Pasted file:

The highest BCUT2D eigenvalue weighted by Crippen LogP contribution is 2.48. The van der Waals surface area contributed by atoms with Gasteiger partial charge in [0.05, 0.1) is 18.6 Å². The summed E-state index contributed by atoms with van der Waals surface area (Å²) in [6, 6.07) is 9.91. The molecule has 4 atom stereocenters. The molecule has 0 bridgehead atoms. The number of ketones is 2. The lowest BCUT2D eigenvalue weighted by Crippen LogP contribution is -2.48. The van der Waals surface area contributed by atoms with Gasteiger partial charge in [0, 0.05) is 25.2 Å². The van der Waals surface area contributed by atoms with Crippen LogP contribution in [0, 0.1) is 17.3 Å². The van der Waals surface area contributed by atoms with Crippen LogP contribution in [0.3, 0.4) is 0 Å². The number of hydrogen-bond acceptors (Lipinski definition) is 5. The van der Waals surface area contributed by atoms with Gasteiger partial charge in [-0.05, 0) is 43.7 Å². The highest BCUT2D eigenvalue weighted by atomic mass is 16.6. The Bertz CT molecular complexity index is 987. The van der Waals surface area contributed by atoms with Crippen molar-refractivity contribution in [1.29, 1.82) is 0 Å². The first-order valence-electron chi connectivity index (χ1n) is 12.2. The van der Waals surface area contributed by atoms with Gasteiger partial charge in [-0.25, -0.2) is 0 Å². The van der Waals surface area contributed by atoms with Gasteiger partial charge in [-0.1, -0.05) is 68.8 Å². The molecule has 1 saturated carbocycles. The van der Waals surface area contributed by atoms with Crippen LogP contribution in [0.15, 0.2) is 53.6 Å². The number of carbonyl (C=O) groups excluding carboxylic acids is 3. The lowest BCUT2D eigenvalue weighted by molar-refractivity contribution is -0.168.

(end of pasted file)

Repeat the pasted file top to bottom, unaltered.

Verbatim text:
The highest BCUT2D eigenvalue weighted by Crippen LogP contribution is 2.48. The van der Waals surface area contributed by atoms with Gasteiger partial charge in [0.05, 0.1) is 18.6 Å². The summed E-state index contributed by atoms with van der Waals surface area (Å²) in [6, 6.07) is 9.91. The molecule has 4 atom stereocenters. The molecule has 0 bridgehead atoms. The number of ketones is 2. The lowest BCUT2D eigenvalue weighted by Crippen LogP contribution is -2.48. The van der Waals surface area contributed by atoms with Gasteiger partial charge in [0, 0.05) is 25.2 Å². The van der Waals surface area contributed by atoms with Crippen LogP contribution in [0, 0.1) is 17.3 Å². The van der Waals surface area contributed by atoms with Crippen LogP contribution in [0.3, 0.4) is 0 Å². The number of hydrogen-bond acceptors (Lipinski definition) is 5. The van der Waals surface area contributed by atoms with Gasteiger partial charge in [-0.05, 0) is 43.7 Å². The highest BCUT2D eigenvalue weighted by atomic mass is 16.6. The Bertz CT molecular complexity index is 987. The van der Waals surface area contributed by atoms with Crippen molar-refractivity contribution in [1.29, 1.82) is 0 Å². The first-order valence-electron chi connectivity index (χ1n) is 12.2. The van der Waals surface area contributed by atoms with Gasteiger partial charge in [-0.25, -0.2) is 0 Å². The van der Waals surface area contributed by atoms with Gasteiger partial charge in [-0.1, -0.05) is 68.8 Å². The molecule has 1 saturated carbocycles. The van der Waals surface area contributed by atoms with Crippen LogP contribution in [0.15, 0.2) is 53.6 Å². The number of carbonyl (C=O) groups excluding carboxylic acids is 3. The lowest BCUT2D eigenvalue weighted by molar-refractivity contribution is -0.168.